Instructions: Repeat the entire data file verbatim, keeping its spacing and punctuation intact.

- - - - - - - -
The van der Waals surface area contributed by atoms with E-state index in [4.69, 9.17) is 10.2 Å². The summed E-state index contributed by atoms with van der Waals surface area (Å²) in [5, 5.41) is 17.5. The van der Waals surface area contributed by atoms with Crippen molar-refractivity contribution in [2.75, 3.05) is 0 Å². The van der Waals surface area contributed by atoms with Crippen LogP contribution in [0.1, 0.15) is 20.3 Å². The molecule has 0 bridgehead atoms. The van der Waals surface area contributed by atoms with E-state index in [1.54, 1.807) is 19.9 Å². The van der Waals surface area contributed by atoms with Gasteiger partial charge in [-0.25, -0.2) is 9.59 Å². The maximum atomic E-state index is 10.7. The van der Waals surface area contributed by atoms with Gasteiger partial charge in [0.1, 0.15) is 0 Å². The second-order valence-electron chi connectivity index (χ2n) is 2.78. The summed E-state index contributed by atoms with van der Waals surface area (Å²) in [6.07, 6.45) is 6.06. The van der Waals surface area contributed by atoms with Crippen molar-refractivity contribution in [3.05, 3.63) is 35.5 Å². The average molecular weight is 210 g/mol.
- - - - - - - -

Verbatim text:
The van der Waals surface area contributed by atoms with E-state index in [4.69, 9.17) is 10.2 Å². The summed E-state index contributed by atoms with van der Waals surface area (Å²) in [5, 5.41) is 17.5. The van der Waals surface area contributed by atoms with Crippen molar-refractivity contribution in [2.75, 3.05) is 0 Å². The van der Waals surface area contributed by atoms with Crippen LogP contribution in [0.1, 0.15) is 20.3 Å². The molecule has 0 bridgehead atoms. The van der Waals surface area contributed by atoms with E-state index in [1.54, 1.807) is 19.9 Å². The van der Waals surface area contributed by atoms with Gasteiger partial charge in [-0.25, -0.2) is 9.59 Å². The maximum atomic E-state index is 10.7. The van der Waals surface area contributed by atoms with Gasteiger partial charge in [0.1, 0.15) is 0 Å². The second-order valence-electron chi connectivity index (χ2n) is 2.78. The summed E-state index contributed by atoms with van der Waals surface area (Å²) in [6.07, 6.45) is 6.06. The van der Waals surface area contributed by atoms with Crippen molar-refractivity contribution in [3.05, 3.63) is 35.5 Å². The average molecular weight is 210 g/mol.